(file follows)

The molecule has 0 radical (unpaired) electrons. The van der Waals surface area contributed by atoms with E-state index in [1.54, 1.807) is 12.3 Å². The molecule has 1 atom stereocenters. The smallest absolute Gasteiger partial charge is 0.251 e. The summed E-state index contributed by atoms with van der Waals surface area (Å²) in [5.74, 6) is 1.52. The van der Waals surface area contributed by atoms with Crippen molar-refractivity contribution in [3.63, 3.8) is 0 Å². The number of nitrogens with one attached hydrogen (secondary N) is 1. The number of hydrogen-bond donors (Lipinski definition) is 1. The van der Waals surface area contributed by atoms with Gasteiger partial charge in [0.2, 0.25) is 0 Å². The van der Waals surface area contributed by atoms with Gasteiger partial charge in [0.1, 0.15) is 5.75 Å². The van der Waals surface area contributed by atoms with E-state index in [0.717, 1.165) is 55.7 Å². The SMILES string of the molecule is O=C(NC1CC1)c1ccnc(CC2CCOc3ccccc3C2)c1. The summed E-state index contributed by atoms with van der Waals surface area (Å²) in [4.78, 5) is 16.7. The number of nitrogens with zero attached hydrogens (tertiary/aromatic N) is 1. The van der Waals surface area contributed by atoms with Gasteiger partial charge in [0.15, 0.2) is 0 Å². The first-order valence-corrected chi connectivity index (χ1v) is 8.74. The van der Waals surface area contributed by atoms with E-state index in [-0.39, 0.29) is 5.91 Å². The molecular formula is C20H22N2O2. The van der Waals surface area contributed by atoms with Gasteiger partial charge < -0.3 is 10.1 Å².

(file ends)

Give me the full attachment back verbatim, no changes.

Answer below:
The molecule has 0 radical (unpaired) electrons. The van der Waals surface area contributed by atoms with E-state index in [1.54, 1.807) is 12.3 Å². The molecule has 1 atom stereocenters. The smallest absolute Gasteiger partial charge is 0.251 e. The summed E-state index contributed by atoms with van der Waals surface area (Å²) in [5.74, 6) is 1.52. The van der Waals surface area contributed by atoms with Crippen molar-refractivity contribution in [3.63, 3.8) is 0 Å². The number of nitrogens with one attached hydrogen (secondary N) is 1. The number of hydrogen-bond donors (Lipinski definition) is 1. The van der Waals surface area contributed by atoms with Gasteiger partial charge in [0.2, 0.25) is 0 Å². The van der Waals surface area contributed by atoms with Gasteiger partial charge in [0.1, 0.15) is 5.75 Å². The van der Waals surface area contributed by atoms with E-state index in [0.717, 1.165) is 55.7 Å². The SMILES string of the molecule is O=C(NC1CC1)c1ccnc(CC2CCOc3ccccc3C2)c1. The summed E-state index contributed by atoms with van der Waals surface area (Å²) in [4.78, 5) is 16.7. The number of nitrogens with zero attached hydrogens (tertiary/aromatic N) is 1. The van der Waals surface area contributed by atoms with Gasteiger partial charge in [0.15, 0.2) is 0 Å². The first-order valence-corrected chi connectivity index (χ1v) is 8.74. The van der Waals surface area contributed by atoms with E-state index in [-0.39, 0.29) is 5.91 Å². The molecular formula is C20H22N2O2. The van der Waals surface area contributed by atoms with Gasteiger partial charge < -0.3 is 10.1 Å².